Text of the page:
GM: Since Breakeven Is So Much Lower, Should You Buy?

| About: General Motors (GM)


General Motors can withstand a sizable slowdown in its U.S. operations.

But does that mean it can withstand a slowdown among the rest of the world?

Even so, these stocks trade poorly and "revaluation" from the market seems unlikely at this stage of the auto cycle.

Earlier this week, General Motors (NYSE:GM) hosted its annual meeting of shareholders, ahead of which CEO Mary Barra called the stock "undervalued."

Now I want to be clear up front: I like Mary Barra very much. I think she's done a good job at GM and I agree with the broad statement that the automaker is undervalued.

I think Ford (NYSE:F) is undervalued too. I wrote as much back in April, when I asked why the automakers are so hated. The automakers are posting record profits and for crying out loud, have dividend yields that are almost higher than their P/E ratios!

But that hasn't stopped investors from punishing the stocks, with Ford down 5% on the year and 10% over the past 12 months, and GM down 11% and 14% over that same time period, respectively.

The general thesis is that investors should buy these stocks when the economy is in the dumps, ride them into the recovery and essentially, dump them before things get too good.

It's the classic, "buy low, sell high."

But these companies have cleaned up much of their operations and Barra said as much just the other day. Anyone who's got 4 minutes and 41 seconds to spare, I suggest watching her interview, compliments of Bloomberg.

The company says it can still operate at breakeven results if the U.S. SAAR falls into the 10 million to 11 million unit range, down considerably from the 17.50 million sold in the States last year.

That's quite impressive, considering that in the worst economic downturn most of us have ever seen, the SAAR didn't break below 9 million in 2009, and only briefly spent time below 11 million units.

US Vehicle Sales Chart

I do have one issue with this assessment though. If the U.S. SAAR falls to 11 million units, what the heck is the rest of the world going to look like? Because right now, we have a 17 million to 18 million unit SAAR, while China is barely posting any growth and is likely only doing so because of government incentives, South America is in the toilet and Europe is only just beginning to get moving.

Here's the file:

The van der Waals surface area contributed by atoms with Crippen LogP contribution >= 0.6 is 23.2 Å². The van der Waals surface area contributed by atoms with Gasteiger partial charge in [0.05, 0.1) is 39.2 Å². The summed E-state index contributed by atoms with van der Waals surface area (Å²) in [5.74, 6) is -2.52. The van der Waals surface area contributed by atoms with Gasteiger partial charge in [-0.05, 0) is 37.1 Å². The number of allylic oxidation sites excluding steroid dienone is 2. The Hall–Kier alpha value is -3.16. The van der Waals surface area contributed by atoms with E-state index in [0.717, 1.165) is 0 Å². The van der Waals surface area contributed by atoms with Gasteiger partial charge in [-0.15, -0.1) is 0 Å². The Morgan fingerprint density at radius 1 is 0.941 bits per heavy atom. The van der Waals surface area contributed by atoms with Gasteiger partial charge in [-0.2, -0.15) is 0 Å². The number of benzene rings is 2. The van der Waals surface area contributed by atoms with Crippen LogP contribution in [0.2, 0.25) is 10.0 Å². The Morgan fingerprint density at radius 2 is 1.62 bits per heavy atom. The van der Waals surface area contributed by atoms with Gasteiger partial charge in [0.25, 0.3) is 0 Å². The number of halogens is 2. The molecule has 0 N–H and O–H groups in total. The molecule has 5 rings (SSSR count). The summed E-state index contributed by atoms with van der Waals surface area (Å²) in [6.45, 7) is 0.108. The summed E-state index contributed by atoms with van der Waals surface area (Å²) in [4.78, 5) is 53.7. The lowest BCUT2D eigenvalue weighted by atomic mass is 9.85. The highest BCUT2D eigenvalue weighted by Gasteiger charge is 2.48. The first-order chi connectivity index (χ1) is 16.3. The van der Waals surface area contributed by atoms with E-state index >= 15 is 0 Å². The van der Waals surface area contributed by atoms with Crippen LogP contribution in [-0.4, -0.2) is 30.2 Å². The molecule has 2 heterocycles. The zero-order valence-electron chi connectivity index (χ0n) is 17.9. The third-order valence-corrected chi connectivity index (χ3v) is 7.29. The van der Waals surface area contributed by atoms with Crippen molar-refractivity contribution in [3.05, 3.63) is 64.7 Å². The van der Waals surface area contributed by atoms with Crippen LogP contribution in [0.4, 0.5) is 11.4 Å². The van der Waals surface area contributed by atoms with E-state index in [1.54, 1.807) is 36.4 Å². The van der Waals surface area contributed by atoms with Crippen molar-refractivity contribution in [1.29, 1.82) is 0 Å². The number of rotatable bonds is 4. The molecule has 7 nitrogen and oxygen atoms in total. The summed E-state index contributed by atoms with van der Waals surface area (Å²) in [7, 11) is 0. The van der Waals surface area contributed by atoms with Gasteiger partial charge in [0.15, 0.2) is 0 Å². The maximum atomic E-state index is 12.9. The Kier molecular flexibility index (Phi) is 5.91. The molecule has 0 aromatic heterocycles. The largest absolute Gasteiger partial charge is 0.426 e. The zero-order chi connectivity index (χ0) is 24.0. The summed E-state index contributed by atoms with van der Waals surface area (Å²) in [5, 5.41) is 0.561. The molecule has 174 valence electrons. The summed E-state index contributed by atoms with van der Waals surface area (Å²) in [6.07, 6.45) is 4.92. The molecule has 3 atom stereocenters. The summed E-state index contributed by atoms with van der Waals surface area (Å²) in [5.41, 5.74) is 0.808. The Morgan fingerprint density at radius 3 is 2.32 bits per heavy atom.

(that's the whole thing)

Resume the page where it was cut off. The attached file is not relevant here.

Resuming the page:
If the U.S. economy takes a big enough dump to cut auto sales by ~40%, I have a feeling the rest of the world will be in some trouble, and so will Ford and GM. The only caveat is if Barra implied GM can operate at break-even with a big drop in U.S. sales and the rest of the world, but that's not how it came across.


It's nearly impossible - or at least, beyond my statistical capabilities - to find the midpoint where U.S. vehicle sales need to fall to in order to drag down the rest of the world auto sales to the point where GM is functioning at overall break-even.

Perhaps at 13 million SAAR in the U.S., the rest of the world will be weak but not in free-fall, and GM will be at overall break-even then. I'm not really sure, but it's something for investors to consider.

Click to enlarge

I will be the first to admit that GM and Ford are both in a much better place than they were 10 years ago - it's tough to argue that. But I wouldn't blindly accept that we could encounter another 2008-like scenario and these companies would be around break-even operations.

For the record, I don't think Barra is suggesting that, but instead, highlighting that the company is financially stronger than in previous years, while at the same time, the stock is undervalued as investors fear a peak in auto.

In effect, she's saying that even if we are near peak auto, the company will still be quite profitable during a period of stalled or lower sales growth; GM can weather a worse storm than many investors assume.

So Should You Buy?

The automakers have been a tough one for me. I had owned Ford for several years and GM for quite some time too. Last fall - I explained this in greater detail in the story linked above - I threw in the towel because despite the continued good news, the stocks just didn't trade well.

Here we are now, with the latest quarters showing tremendously upbeat results and putting both on pace for an amazing 2016. Yet, the Street doesn't care.

If you can look at Ford and GM as bond-like holdings, where the stocks move very little, but have a handsome dividend payout and the possibility of some upside, then yes, these make sense in one's portfolio.

If however, you are looking for the market to suddenly revalue these stocks with a higher valuation in the current environment, and want the stock price to appreciate considerably in a short period of time, I suggest looking elsewhere.

Disclosure: I/we have no positions in any stocks mentioned, and no plans to initiate any positions within the next 72 hours.

I wrote this article myself, and it expresses my own opinions. I am not receiving compensation for it (other than from Seeking Alpha). I have no business relationship with any company whose stock is mentioned in this article.